‘riverrun’ Volume 49 seeks submissions until Feb. 12

     On the cover of “riverrun” Volume 48, a phoenix spreads its wings against a blue and lilac splash of watercolor. Its delicate, fiery feathers reflect the message of the editorial class: “Let this be the year that we all rise from the ashes.” 

     This semester, the 2022 “riverrun” class will put together Volume 49 of the UCCS student literary and arts journal and has extended their submissions call to Feb. 12.  

     Students can submit up to five pieces of visual art, poetry, fiction and nonfiction by emailing their work, along with the form provided on the “riverrun” website, to [email protected]

     Selected submissions will be published in the journal later this spring. The editorial class will also accept short performance works to publish digitally. Editors recommend that submissions be shorter than 10 pages and performance works be shorter than 10 minutes, according to the website. 

     “We really just want to represent the breadth of the creative interest of the student body when it comes to art, creative writing and creative nonfiction,” said senior psychology major Aja Zamundu, a member of the class’s outreach committee. 

     “Creativity has two components, it has form and innovation,” she said. “When the form is established very loosely, it leaves a lot more room for innovative ideas and creative ideas.” 

     Zamundu encouraged students to try to publish the works they are most passionate about.  

     “What we’re looking for people to do is submit the stories that are authentic to your viewpoint or the stories that you’re really excited about. It doesn’t have to be your absolute best thing that you’ve ever written, but the thing that you like the most,” she said. “Share that with people and allow them to have an emotional response.” 

     Zamundu believes “riverrun” benefits students by allowing them to experience the publishing process in a learning environment, regardless of whether they are interested in an artistic career. 

     “The incredible thing about ‘riverrun’ is you get to go through the process of submission and the process of possibly being published in the journal without a tremendous amount of risk,” she said. 

     “I think submitting is trying to connect with somebody in a very real and powerful and authentic way, and whether somebody is published or not I don’t think that you can compare this experience with anything else in terms of the self-validation it will bring you to know you had the courage to share something you’ve created with other people.”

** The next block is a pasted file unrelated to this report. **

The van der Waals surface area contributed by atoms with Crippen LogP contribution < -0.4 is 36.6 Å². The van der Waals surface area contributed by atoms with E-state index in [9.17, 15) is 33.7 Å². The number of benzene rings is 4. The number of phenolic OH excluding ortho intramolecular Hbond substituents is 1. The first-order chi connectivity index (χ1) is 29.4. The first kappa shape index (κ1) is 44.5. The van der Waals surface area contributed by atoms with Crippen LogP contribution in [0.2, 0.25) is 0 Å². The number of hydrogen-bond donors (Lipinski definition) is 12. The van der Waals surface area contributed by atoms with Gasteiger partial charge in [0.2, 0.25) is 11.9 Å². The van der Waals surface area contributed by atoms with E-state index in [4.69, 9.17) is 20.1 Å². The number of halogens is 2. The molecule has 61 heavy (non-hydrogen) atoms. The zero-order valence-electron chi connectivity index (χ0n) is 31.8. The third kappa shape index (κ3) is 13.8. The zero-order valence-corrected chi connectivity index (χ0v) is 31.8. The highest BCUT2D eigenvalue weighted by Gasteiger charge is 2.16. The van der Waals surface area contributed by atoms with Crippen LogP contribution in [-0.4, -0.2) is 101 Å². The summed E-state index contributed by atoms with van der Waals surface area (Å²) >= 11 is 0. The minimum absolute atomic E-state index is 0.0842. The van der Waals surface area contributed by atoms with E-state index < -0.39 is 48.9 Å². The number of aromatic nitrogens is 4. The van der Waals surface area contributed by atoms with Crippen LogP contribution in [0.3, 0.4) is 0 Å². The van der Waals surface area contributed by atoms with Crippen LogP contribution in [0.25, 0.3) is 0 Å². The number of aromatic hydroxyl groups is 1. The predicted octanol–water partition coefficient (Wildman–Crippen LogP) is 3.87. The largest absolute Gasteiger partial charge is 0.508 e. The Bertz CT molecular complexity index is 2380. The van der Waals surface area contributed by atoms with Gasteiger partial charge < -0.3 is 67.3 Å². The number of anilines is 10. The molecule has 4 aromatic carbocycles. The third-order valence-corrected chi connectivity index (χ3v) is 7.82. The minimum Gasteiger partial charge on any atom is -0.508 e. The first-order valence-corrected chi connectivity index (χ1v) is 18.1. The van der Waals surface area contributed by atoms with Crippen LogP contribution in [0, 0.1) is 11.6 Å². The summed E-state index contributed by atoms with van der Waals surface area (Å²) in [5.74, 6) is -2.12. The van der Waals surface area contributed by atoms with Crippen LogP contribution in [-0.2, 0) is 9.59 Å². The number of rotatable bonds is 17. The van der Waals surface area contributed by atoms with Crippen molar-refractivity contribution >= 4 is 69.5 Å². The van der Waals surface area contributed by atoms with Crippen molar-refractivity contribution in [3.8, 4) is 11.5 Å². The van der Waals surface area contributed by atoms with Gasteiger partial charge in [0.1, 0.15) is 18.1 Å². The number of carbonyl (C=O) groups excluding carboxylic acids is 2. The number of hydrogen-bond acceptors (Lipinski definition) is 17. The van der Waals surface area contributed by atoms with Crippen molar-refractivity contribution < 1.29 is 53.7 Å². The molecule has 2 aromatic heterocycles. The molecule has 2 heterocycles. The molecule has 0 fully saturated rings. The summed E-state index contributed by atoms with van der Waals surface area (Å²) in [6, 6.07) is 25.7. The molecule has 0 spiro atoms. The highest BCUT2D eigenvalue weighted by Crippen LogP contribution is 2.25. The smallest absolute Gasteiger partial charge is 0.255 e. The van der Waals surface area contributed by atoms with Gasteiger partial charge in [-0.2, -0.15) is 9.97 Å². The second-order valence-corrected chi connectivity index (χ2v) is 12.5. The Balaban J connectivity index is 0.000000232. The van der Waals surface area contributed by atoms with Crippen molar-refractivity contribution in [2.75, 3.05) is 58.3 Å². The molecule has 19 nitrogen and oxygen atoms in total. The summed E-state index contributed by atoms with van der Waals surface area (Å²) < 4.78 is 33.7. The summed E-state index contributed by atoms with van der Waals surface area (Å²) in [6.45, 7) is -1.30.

According to Zamundu, the editors want to let the content of the submissions guide the journal’s theme. “Sometimes you read a piece or you see an image and it really ties everything else together,” she said. 

     From there, the class will make stylistic choices, such as cover design, paper type, journal dimensions and layout. “We’re just looking at a lot of different options for how we can create the best pedestal to put all of these creative expressions on,” Zamundu said. “We really want it to be experiential, almost like an archive of what people are making during this time.” 

     Publishing during a pandemic has forced the class to adapt, but it has also inspired them, Zamundu said. 

     “We haven’t been able to go the events that we used to where we would share stories and art and create creative worlds with one another,” she said. “So, what are the new ways that we can create spaces, whether they’re virtual or face-to-face, where people feel comfortable enough to share their stories?” 

     The class aims to increase student engagement this year by attending the upcoming club fair. Zamundu said they plan to offer timed prompt writing sessions to students at the club fair with the goal of including some short-form responses in addition to the regular submissions. 

     “While they might not be fully developed, it just is a snapshot of the brains, the creative minds, of the people on campus,” she said. 

     Zamundu pointed to the guidance of instructor Chris Martin, who has experience in bookbinding and typography, and credited him with bringing “a fresh set of ideas” to the class. 

     After receiving submissions, the class will restructure from the current design, budget and outreach committees into selection committees to review students’ work in each category — which is made anonymous until selection, according to the website. 

     “riverrun” representatives will be at the spring club fair in Berger Hall on Feb. 15 from 11 a.m. to 2 p.m. and from 4 p.m. to 7 p.m.  

     For more information on “riverrun” or to read past volumes, visit their website